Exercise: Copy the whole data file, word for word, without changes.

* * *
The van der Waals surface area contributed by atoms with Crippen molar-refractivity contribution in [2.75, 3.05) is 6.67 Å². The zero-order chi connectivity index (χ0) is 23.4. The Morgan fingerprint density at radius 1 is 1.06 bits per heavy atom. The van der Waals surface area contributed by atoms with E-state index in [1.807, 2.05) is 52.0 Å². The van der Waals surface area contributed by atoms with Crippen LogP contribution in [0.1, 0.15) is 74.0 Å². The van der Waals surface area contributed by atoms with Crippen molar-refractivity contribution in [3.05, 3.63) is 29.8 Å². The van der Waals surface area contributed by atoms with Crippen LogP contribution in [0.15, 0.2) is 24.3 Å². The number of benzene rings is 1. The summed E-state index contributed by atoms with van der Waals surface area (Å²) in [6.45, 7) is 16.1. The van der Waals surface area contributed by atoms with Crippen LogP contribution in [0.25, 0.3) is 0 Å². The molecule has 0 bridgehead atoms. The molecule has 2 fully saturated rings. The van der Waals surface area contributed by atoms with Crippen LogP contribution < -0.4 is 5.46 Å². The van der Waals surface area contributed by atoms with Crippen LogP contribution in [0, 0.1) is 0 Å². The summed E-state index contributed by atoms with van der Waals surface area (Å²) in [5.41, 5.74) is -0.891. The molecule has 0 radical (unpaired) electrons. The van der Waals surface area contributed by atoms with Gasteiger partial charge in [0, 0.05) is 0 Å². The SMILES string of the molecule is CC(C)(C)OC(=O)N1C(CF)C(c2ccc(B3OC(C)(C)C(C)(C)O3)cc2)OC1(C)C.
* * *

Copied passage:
The van der Waals surface area contributed by atoms with Crippen molar-refractivity contribution in [2.75, 3.05) is 6.67 Å². The zero-order chi connectivity index (χ0) is 23.4. The Morgan fingerprint density at radius 1 is 1.06 bits per heavy atom. The van der Waals surface area contributed by atoms with E-state index in [1.807, 2.05) is 52.0 Å². The van der Waals surface area contributed by atoms with Crippen LogP contribution in [0.1, 0.15) is 74.0 Å². The van der Waals surface area contributed by atoms with Crippen molar-refractivity contribution in [3.05, 3.63) is 29.8 Å². The van der Waals surface area contributed by atoms with Crippen LogP contribution in [0.15, 0.2) is 24.3 Å². The number of benzene rings is 1. The summed E-state index contributed by atoms with van der Waals surface area (Å²) in [6.45, 7) is 16.1. The van der Waals surface area contributed by atoms with Crippen LogP contribution in [0.25, 0.3) is 0 Å². The molecule has 0 bridgehead atoms. The molecule has 2 fully saturated rings. The van der Waals surface area contributed by atoms with Crippen LogP contribution < -0.4 is 5.46 Å². The van der Waals surface area contributed by atoms with Crippen LogP contribution in [0, 0.1) is 0 Å². The summed E-state index contributed by atoms with van der Waals surface area (Å²) in [5.41, 5.74) is -0.891. The molecule has 0 radical (unpaired) electrons. The van der Waals surface area contributed by atoms with Gasteiger partial charge in [0, 0.05) is 0 Å². The SMILES string of the molecule is CC(C)(C)OC(=O)N1C(CF)C(c2ccc(B3OC(C)(C)C(C)(C)O3)cc2)OC1(C)C.